Still… there was one thing that didn’t sit right with me as I watched it; one character really. And it’s a damn shame that with so many great characters that were over-the-top, yet ground, this one damn-near ruined the whole show for me. It’s a character that personified one of my most hated tropes. No, not The Magic Negro, the Manic Pixie Dream Girl, or the emasculated husband whose spirit is killed by his shrewish wife. It wasn’t the socially awkward intellectual, the “ugly” pretty girl with glasses, or the woman in the refrigerator either. No, dear reader, it was that was that one character you expect to show up in every clichéd “artist story”; that foul creature who brings only pain and misery wherever s/he goes. That’s right, folks, I’m talking about The Evil Critic.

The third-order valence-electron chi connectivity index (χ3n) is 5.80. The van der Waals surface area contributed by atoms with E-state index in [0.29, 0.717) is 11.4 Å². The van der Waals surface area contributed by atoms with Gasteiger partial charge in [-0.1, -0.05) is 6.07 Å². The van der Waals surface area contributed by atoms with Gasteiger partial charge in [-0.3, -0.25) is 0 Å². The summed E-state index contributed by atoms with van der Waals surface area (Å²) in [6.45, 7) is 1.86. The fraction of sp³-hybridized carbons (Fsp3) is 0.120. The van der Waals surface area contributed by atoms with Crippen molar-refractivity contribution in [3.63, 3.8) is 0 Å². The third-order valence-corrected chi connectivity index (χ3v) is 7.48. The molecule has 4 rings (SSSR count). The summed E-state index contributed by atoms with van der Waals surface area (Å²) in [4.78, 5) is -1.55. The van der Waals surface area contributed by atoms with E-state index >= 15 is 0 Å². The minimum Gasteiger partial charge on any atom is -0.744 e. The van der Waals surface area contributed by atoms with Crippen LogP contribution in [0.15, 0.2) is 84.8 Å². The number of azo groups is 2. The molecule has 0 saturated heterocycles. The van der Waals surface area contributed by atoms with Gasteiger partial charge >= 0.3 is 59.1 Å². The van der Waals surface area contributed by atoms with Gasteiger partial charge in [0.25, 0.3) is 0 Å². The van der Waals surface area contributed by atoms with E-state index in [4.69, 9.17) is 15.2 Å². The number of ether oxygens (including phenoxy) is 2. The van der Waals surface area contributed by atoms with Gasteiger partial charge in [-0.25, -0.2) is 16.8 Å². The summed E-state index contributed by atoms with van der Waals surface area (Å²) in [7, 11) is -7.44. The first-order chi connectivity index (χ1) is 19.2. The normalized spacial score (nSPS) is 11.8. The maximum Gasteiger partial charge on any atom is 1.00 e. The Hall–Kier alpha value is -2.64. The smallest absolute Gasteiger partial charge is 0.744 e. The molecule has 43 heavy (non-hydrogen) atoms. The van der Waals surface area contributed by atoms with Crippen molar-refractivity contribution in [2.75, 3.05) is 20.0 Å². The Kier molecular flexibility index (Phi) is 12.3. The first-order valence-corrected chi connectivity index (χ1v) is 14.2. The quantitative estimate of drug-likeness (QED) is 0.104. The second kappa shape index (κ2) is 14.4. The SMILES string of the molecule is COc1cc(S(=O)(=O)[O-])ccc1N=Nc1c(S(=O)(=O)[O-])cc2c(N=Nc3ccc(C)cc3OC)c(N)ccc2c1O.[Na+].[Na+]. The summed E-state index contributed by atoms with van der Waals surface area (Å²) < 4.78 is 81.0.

Now don’t get me wrong: I understand the Fountainhead-esque urge to include such a caricature. Artists to put a lot of themselves into their work, so it only makes sense that they take criticism of said work personally – I say that as someone who has been singled out in reviews as being the weak link in a production. But putting aside the fact that this clichéd character has been done to death, its mere presence suggests that 1 – artists are beyond reproach simply because they’ve created something, and 2 – anyone who would criticize said work would only do so out of spite from not having created any of worth. Those ideas don’t just bore me, they offend me.